Journalist Sue Ellen Browder’s book Subverted highlights how Lawrence Lader and abortionist Bernard Nathanson founded NARAL and concluded that they needed feminists on board with them if they wanted to get abortion legalized. After years of trying to persuade her, Lader convinced Betty Friedan to include abortion in her political platform despite the fact that Friedan was initially against abortion. Lader convinced Friedan and other women that they needed abortion in order to be truly equal. He did this by grossly exaggerating the number of women who were undergoing illegal abortions and how many of those women were dying from abortion. In order for the sexual revolution to “work,” men needed to avoid accountability, and the best way to remain uncommitted and unaccountable to women was to ensure that children were never born as a result of their sexual affairs.
Over time, women became convinced that it was their children who were holding them back from accomplishing equality. Rather than celebrating the differences between men and women and the equality that exists within and in spite of those differences, women became convinced that they had to be the same as men. Men are never questioned about their ability to do their job because of the number of children they have. Men are not routinely told they cannot get a college degree and be a father at the same time. Men are not overlooked for a promotion because their wife is pregnant. No, it was and still remains women who are told that parenting does not allow for other goals, dreams, or accomplishments. It became common belief that if women wanted to be equal to men, they had to deny the basic and beautiful biological difference between the two sexes. They had to refuse life to their children.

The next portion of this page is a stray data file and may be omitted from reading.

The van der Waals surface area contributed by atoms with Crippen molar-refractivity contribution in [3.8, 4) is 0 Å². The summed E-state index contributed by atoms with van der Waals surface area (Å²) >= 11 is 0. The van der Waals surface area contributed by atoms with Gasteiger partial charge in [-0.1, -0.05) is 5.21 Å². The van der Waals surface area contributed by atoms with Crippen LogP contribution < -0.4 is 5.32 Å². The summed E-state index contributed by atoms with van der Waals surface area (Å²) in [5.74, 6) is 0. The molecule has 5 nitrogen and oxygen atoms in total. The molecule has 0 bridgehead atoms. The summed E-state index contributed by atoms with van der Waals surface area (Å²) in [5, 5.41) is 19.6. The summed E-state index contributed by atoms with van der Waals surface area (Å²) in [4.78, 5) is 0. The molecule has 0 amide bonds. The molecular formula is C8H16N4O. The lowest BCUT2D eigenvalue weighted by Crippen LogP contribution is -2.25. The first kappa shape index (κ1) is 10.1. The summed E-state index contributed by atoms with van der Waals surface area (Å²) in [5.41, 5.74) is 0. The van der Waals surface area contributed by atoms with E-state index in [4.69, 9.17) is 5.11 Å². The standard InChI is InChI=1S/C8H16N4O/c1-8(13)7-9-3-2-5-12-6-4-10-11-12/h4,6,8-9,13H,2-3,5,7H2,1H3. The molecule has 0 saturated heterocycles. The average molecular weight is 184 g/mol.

Today, over 70 percent of women who abort say they felt pressured to do so. That pressure comes from the men — and now fellow women, too — who convince these women they can never finish their education or continue their career with a child in tow. The pressure comes from boyfriends or husbands who threaten to leave them if they don’t have an abortion. The pressure comes from parents who threaten to kick a girl out on the streets because she has embarrassed their family. These pressures are overwhelming because women don’t feel they can raise a child alone. And yet, they can. True feminism shows them that.
While it is ideal for men and women to work together caring for children as a family, the sexual revolution hijacked the women’s movement and made it acceptable for men to walk away from their children. With abortion, women were made to feel that they should also walk away from their babies. Women often feel that abortion is their only choice, but it’s not. Many a strong modern woman has given life to her child, defying her circumstances.
Freedom doesn’t come from your back being up against the wall.
Abortion doesn’t mean equality. It isn’t synonymous with freedom. Abortion is oppression. Stanton, Blackwell, and Anthony knew it in the late 1800s and early 1900s. That’s why they never fought for it. That’s why they pointed it out as evil. That’s why they noticed that it was men who wanted abortion, not women.
If men and women work together in complete and true equality, balancing each other’s strengths and reaching together for common goals, then women can experience true freedom, along with their children. Perhaps then, the goals of our first feminists can finally be obtained.